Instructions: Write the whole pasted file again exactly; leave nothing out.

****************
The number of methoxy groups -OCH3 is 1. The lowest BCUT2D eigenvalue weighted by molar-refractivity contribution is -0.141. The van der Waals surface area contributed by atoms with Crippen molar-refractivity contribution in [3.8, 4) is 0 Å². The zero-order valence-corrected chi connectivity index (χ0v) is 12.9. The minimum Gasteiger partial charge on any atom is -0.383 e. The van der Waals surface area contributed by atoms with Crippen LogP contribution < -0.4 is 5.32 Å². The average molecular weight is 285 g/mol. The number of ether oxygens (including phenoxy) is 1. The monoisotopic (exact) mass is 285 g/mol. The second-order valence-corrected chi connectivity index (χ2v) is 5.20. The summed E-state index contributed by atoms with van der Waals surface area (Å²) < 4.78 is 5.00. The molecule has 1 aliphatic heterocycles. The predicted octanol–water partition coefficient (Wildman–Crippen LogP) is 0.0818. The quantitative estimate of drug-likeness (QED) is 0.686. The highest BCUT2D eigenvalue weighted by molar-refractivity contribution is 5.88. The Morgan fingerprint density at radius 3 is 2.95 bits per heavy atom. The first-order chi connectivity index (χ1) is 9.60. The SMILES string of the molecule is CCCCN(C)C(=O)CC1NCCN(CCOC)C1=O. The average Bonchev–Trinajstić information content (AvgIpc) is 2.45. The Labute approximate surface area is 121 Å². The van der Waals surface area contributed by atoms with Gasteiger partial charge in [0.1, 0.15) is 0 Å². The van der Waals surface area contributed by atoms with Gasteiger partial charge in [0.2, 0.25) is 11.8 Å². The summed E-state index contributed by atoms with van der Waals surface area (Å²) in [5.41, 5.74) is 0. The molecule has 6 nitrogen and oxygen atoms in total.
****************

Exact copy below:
The number of methoxy groups -OCH3 is 1. The lowest BCUT2D eigenvalue weighted by molar-refractivity contribution is -0.141. The van der Waals surface area contributed by atoms with Crippen molar-refractivity contribution in [3.8, 4) is 0 Å². The zero-order valence-corrected chi connectivity index (χ0v) is 12.9. The minimum Gasteiger partial charge on any atom is -0.383 e. The van der Waals surface area contributed by atoms with Crippen LogP contribution < -0.4 is 5.32 Å². The average molecular weight is 285 g/mol. The number of ether oxygens (including phenoxy) is 1. The monoisotopic (exact) mass is 285 g/mol. The second-order valence-corrected chi connectivity index (χ2v) is 5.20. The summed E-state index contributed by atoms with van der Waals surface area (Å²) < 4.78 is 5.00. The molecule has 1 aliphatic heterocycles. The predicted octanol–water partition coefficient (Wildman–Crippen LogP) is 0.0818. The quantitative estimate of drug-likeness (QED) is 0.686. The highest BCUT2D eigenvalue weighted by molar-refractivity contribution is 5.88. The Morgan fingerprint density at radius 3 is 2.95 bits per heavy atom. The first-order chi connectivity index (χ1) is 9.60. The SMILES string of the molecule is CCCCN(C)C(=O)CC1NCCN(CCOC)C1=O. The average Bonchev–Trinajstić information content (AvgIpc) is 2.45. The Labute approximate surface area is 121 Å². The van der Waals surface area contributed by atoms with Gasteiger partial charge in [0.1, 0.15) is 0 Å². The van der Waals surface area contributed by atoms with Gasteiger partial charge in [0.2, 0.25) is 11.8 Å². The summed E-state index contributed by atoms with van der Waals surface area (Å²) in [5.41, 5.74) is 0. The molecule has 6 nitrogen and oxygen atoms in total.